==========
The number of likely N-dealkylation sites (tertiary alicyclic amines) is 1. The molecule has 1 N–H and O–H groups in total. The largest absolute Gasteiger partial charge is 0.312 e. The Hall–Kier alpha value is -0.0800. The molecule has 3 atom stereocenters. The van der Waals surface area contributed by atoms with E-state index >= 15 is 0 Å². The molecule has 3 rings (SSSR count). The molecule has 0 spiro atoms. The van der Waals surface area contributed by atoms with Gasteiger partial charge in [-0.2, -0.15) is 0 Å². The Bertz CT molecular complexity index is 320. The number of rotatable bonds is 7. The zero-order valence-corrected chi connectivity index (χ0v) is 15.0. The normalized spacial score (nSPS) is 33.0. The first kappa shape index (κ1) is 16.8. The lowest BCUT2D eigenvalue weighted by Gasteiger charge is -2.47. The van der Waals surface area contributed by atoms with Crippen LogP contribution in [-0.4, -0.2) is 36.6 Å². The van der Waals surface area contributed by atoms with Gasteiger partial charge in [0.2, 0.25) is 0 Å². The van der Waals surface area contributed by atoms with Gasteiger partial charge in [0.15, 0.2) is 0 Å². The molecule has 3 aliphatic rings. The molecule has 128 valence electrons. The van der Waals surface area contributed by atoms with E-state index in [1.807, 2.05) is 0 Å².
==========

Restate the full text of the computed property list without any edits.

The number of likely N-dealkylation sites (tertiary alicyclic amines) is 1. The molecule has 1 N–H and O–H groups in total. The largest absolute Gasteiger partial charge is 0.312 e. The Hall–Kier alpha value is -0.0800. The molecule has 3 atom stereocenters. The van der Waals surface area contributed by atoms with E-state index >= 15 is 0 Å². The molecule has 3 rings (SSSR count). The molecule has 0 spiro atoms. The van der Waals surface area contributed by atoms with Gasteiger partial charge in [-0.2, -0.15) is 0 Å². The Bertz CT molecular complexity index is 320. The number of rotatable bonds is 7. The zero-order valence-corrected chi connectivity index (χ0v) is 15.0. The normalized spacial score (nSPS) is 33.0. The first kappa shape index (κ1) is 16.8. The lowest BCUT2D eigenvalue weighted by Gasteiger charge is -2.47. The van der Waals surface area contributed by atoms with Crippen LogP contribution in [-0.4, -0.2) is 36.6 Å². The van der Waals surface area contributed by atoms with Gasteiger partial charge in [0.2, 0.25) is 0 Å². The van der Waals surface area contributed by atoms with Gasteiger partial charge in [0.15, 0.2) is 0 Å². The molecule has 3 aliphatic rings. The molecule has 128 valence electrons. The van der Waals surface area contributed by atoms with E-state index in [1.807, 2.05) is 0 Å².